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Tuesday, December 1, 2009

For the oceangraphically minded

Position 1215/01 3259 00850, 472 to go.

The current has vanished, at least for the time being. Hooooley dooooley! How can this be in a world where the laws of physics rule?

Some observations: We felt what seemed to be the strongest current as we passed the big seamount at 31.40S 008.24W. It sits on a ridge extending from the continental shelf and presumably has a significant effect on the huge volume of water flowing NW past it. We passed over the ridge about 35 miles S of the seamount.

The current ceased abruptly as we crossed the south eastern edge of the ridge and the water temperature rose about 2 degrees. This seems to be a very similar phenomenon to the East Australian Current which also runs along the continental shelf, except that there, the current is warm water flowing south whereas here it seems to be cold water flowing north. I have tweaked our heading to try to stay in the warmer water here and we have every appendage in the boat crossed.

If everything holds, Dec 5th will be tantalisingly close but I think just out of reach given the grib predictions for the next 4 days. Kite at the ready for a tiny snatch of northerly wind if it lasts long enough to reach us.


0700/01 position 3248 00822, trip 106, CT 496 so real trip = 66. GPS trip from Falmouth reads 7144 sailing miles.

Astonishingle, amazingly, astoundingly - the current just disappeared! We are running along the edge of the shelf heading more or less towards CT. Lincoln's wise men may have known a thing or two. Perhaps. Now we need wind. I think Dec 5th is definitely a bridge too far but you never know out here.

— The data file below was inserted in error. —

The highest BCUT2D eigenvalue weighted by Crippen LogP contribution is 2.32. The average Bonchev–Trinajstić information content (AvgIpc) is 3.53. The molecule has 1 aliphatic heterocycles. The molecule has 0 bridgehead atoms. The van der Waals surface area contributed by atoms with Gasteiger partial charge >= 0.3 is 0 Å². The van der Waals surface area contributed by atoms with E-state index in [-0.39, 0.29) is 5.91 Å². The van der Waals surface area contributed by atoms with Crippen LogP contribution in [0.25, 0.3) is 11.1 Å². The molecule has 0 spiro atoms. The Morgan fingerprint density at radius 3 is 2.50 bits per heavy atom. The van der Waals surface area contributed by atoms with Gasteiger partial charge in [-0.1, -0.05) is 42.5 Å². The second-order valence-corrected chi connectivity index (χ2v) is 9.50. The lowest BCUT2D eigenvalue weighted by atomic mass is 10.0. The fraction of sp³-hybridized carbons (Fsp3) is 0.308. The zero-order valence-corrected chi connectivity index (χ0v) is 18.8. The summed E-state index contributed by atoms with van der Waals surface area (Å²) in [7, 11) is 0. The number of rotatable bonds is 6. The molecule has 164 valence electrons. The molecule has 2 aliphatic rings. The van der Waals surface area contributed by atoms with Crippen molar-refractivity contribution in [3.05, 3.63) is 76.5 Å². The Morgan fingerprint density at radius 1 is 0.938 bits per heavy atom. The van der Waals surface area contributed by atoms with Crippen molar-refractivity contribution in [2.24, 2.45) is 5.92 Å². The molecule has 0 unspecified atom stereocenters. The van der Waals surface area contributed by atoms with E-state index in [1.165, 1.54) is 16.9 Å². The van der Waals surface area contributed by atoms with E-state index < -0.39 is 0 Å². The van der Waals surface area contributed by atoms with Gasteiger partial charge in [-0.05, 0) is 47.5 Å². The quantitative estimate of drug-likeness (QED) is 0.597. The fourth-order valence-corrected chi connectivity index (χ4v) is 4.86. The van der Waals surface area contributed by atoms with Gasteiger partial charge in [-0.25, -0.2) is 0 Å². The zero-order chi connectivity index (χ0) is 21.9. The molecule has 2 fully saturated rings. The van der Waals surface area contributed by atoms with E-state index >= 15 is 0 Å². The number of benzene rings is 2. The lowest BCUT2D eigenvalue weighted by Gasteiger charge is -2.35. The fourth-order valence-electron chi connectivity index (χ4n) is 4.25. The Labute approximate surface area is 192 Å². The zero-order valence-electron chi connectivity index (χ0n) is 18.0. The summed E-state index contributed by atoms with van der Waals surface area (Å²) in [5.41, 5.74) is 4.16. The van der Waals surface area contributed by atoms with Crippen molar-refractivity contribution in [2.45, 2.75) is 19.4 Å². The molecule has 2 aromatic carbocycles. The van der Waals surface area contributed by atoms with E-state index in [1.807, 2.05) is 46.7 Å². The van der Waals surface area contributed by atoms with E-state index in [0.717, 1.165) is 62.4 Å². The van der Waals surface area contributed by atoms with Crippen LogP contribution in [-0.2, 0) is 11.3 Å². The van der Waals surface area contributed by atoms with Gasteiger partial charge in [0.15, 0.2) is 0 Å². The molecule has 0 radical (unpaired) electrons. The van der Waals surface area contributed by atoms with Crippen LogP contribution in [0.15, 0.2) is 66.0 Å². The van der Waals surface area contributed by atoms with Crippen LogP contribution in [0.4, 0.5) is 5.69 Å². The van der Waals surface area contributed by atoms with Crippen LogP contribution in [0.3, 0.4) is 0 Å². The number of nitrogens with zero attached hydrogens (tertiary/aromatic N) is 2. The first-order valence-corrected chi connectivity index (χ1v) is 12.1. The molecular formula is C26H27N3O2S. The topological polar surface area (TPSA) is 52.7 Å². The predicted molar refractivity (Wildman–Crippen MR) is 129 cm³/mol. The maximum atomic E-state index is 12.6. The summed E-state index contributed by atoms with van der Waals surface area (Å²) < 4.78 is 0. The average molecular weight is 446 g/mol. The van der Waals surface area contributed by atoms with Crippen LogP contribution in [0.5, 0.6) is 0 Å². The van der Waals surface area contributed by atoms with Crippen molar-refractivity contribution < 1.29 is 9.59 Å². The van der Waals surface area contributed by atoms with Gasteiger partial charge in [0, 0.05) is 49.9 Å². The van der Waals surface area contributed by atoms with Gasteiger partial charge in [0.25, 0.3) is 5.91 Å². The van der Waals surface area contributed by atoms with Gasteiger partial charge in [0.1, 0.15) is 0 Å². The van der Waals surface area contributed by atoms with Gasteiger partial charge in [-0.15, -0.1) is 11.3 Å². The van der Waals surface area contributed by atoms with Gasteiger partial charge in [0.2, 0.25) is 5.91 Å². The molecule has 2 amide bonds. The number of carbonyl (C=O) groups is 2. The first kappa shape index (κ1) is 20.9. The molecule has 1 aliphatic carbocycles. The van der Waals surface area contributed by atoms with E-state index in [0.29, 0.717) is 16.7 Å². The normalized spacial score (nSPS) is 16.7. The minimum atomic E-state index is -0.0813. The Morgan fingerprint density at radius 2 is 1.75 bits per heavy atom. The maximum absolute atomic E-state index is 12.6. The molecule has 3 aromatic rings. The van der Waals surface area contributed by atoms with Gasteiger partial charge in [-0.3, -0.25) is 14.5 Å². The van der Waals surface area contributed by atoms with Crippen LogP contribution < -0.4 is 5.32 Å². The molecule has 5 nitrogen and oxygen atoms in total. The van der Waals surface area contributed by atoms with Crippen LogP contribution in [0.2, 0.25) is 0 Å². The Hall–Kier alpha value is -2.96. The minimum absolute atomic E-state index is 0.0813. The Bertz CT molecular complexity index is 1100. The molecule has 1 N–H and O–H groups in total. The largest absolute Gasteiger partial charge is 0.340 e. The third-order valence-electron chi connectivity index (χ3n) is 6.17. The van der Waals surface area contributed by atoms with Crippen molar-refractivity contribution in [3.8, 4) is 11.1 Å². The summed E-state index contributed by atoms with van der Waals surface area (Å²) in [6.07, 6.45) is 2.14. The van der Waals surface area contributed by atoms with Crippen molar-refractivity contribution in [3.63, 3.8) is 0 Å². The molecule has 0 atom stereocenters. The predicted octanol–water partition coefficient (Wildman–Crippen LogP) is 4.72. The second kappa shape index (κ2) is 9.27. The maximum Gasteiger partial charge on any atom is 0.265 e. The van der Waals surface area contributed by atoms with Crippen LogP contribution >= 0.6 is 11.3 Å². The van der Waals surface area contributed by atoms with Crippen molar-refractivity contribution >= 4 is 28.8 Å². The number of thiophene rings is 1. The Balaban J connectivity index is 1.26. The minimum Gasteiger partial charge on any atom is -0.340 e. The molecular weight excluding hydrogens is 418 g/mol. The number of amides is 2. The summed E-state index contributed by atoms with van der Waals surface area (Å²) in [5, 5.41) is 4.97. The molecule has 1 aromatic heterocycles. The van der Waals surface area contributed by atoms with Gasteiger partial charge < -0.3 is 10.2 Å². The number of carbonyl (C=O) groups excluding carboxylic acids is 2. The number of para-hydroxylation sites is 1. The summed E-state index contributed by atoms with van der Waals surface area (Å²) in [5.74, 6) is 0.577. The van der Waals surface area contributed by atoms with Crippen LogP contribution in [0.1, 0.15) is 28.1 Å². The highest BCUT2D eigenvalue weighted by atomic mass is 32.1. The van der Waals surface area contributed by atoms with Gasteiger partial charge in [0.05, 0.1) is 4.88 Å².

Pink predictor, tks for stormsurf. We'll take what comes. El P in the pink.

The last 6 k part 2

Here we are, 500+ miles from Cape Town going nowhere and, furthermore, doing it sideways towards northern Namibia or Gough Island. At about the same speed as you would walk a chihuahua through a peat bog. There's a lovely Lincoln quote that I've kept by me for a year or so since I first read it:

"It is said an Eastern monarch once charged his wise men to invent him a sentence to be ever in view, and which should be true and appropriate in all times and situations. They presented him the words: 'And this, too, shall pass away.' How much it expresses! How chastening in the hour of pride! How consoling in the depths of affliction!" - Abraham Lincoln

How consoling indeed. Just about sums it up! Thanks Carla.

ISS pass tonight, perhaps, if I have read the numbers right.